It’s a dark time in America.
But our leaders have failed to provide much-needed relief to the far too many families who are struggling with poverty, low incomes, and a rising cost of living. How many kids will not receive a holiday present this year because of the recent roll back of food stamps and Social Security disability benefits?
American despair is so pronounced that after six decades of increase, life expectancy of Americans has declined for three consecutive years. Behind the trend is the increase in drug overdose, suicides, and alcoholic liver disease.
Our region is not immune to despair. Philadelphia lost more than 1,100 people to drug overdose in 2018 and, according to preliminary estimates, is on track to lose as many in 2019. Both Pennsylvania and New Jersey have experienced an increase in suicides in 2019, including high-profile student suicides on college campuses.
For the region, added to suicides and drug overdoses is the trauma of gun violence. In Philadelphia, a child or teenager was shot on average every four days throughout this year. Across the river in New Jersey, a month after a 10-year-old was shot and killed in a crowded football game, gunmen opened fire in a Jewish market in Jersey City killing four — a massacre motivated by hate.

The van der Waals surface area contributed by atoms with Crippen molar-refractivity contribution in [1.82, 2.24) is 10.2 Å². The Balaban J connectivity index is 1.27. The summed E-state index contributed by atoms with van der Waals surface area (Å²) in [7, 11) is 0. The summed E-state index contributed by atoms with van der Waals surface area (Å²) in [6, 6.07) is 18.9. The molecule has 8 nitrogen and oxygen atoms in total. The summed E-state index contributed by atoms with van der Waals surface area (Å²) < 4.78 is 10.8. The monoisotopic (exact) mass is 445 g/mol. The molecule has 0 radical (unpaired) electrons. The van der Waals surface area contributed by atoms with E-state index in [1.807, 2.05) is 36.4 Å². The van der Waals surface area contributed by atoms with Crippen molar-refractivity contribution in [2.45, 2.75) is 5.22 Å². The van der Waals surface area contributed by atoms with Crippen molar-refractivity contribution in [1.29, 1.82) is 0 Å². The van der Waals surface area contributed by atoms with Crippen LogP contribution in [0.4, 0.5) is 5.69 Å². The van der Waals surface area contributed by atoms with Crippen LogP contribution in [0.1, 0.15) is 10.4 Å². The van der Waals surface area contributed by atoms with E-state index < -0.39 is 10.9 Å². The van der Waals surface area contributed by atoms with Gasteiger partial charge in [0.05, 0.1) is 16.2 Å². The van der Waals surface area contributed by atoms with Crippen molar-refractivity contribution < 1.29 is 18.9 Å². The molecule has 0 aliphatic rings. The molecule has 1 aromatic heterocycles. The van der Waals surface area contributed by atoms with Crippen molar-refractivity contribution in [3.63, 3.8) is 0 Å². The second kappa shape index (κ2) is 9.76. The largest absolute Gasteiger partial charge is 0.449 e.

It’s a dark time in America.
We must find a way to bring in the light.
In a time of hate, divisiveness, and vulnerability for many Americans, turning the tide requires a commitment from as many individuals as possible to push back against these dark forces in their daily actions — and to share a sense of responsibility for one another.
The term “personal responsibility” has gotten a bad reputation. For decades, it has been used politically to maintain an image of an American dream in which every American has a chance to grow wealth and climb on the ladder of socioeconomic mobility if only they work hard. We know that that’s not true.
The personal responsibility that will outshine the darkness of these bleak days is the one that President John F. Kennedy was referring to in his inaugural address when he implored Americans to ask not what their country can do for them, but what they can do for their country. Then, and now, the focus needs to be a commitment to community.
"Tolerance and acceptance are among our founding values, and diversity is one of Philadelphia’s greatest strengths,” Mayor Jim Kenney said in a statement accompanying a letter to the Trump administration expressing the city’s consent to accept refugees.
Tolerance and acceptance are not substitutes to good policy and investment by government, but these two types of actions — by individuals and by institutions — are not mutually exclusive. If everyone works to embody the values that Philadelphia expresses publicly, we can together be the light that pierces through the darkness — not only during the holiday season but throughout the year.